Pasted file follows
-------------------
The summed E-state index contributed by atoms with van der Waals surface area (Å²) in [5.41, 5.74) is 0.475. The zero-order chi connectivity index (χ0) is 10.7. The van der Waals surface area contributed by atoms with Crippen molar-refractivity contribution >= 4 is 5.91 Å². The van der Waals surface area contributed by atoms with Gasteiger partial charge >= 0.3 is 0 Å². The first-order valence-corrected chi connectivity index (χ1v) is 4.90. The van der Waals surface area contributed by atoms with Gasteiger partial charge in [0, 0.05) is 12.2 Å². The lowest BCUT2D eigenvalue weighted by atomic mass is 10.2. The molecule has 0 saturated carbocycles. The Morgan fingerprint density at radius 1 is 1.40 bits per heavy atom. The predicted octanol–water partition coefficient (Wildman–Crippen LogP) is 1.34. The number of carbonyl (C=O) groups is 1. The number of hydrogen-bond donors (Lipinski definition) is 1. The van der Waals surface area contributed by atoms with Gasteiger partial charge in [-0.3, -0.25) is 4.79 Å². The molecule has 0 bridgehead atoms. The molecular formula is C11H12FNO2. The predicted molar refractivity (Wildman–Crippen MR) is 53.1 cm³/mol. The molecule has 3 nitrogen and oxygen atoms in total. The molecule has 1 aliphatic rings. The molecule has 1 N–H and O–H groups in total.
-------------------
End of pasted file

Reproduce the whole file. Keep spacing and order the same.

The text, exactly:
The summed E-state index contributed by atoms with van der Waals surface area (Å²) in [5.41, 5.74) is 0.475. The zero-order chi connectivity index (χ0) is 10.7. The van der Waals surface area contributed by atoms with Crippen molar-refractivity contribution >= 4 is 5.91 Å². The van der Waals surface area contributed by atoms with Gasteiger partial charge >= 0.3 is 0 Å². The first-order valence-corrected chi connectivity index (χ1v) is 4.90. The van der Waals surface area contributed by atoms with Gasteiger partial charge in [0, 0.05) is 12.2 Å². The lowest BCUT2D eigenvalue weighted by atomic mass is 10.2. The molecule has 0 saturated carbocycles. The Morgan fingerprint density at radius 1 is 1.40 bits per heavy atom. The predicted octanol–water partition coefficient (Wildman–Crippen LogP) is 1.34. The number of carbonyl (C=O) groups is 1. The number of hydrogen-bond donors (Lipinski definition) is 1. The van der Waals surface area contributed by atoms with Gasteiger partial charge in [-0.3, -0.25) is 4.79 Å². The molecule has 0 bridgehead atoms. The molecular formula is C11H12FNO2. The predicted molar refractivity (Wildman–Crippen MR) is 53.1 cm³/mol. The molecule has 3 nitrogen and oxygen atoms in total. The molecule has 1 aliphatic rings. The molecule has 1 N–H and O–H groups in total.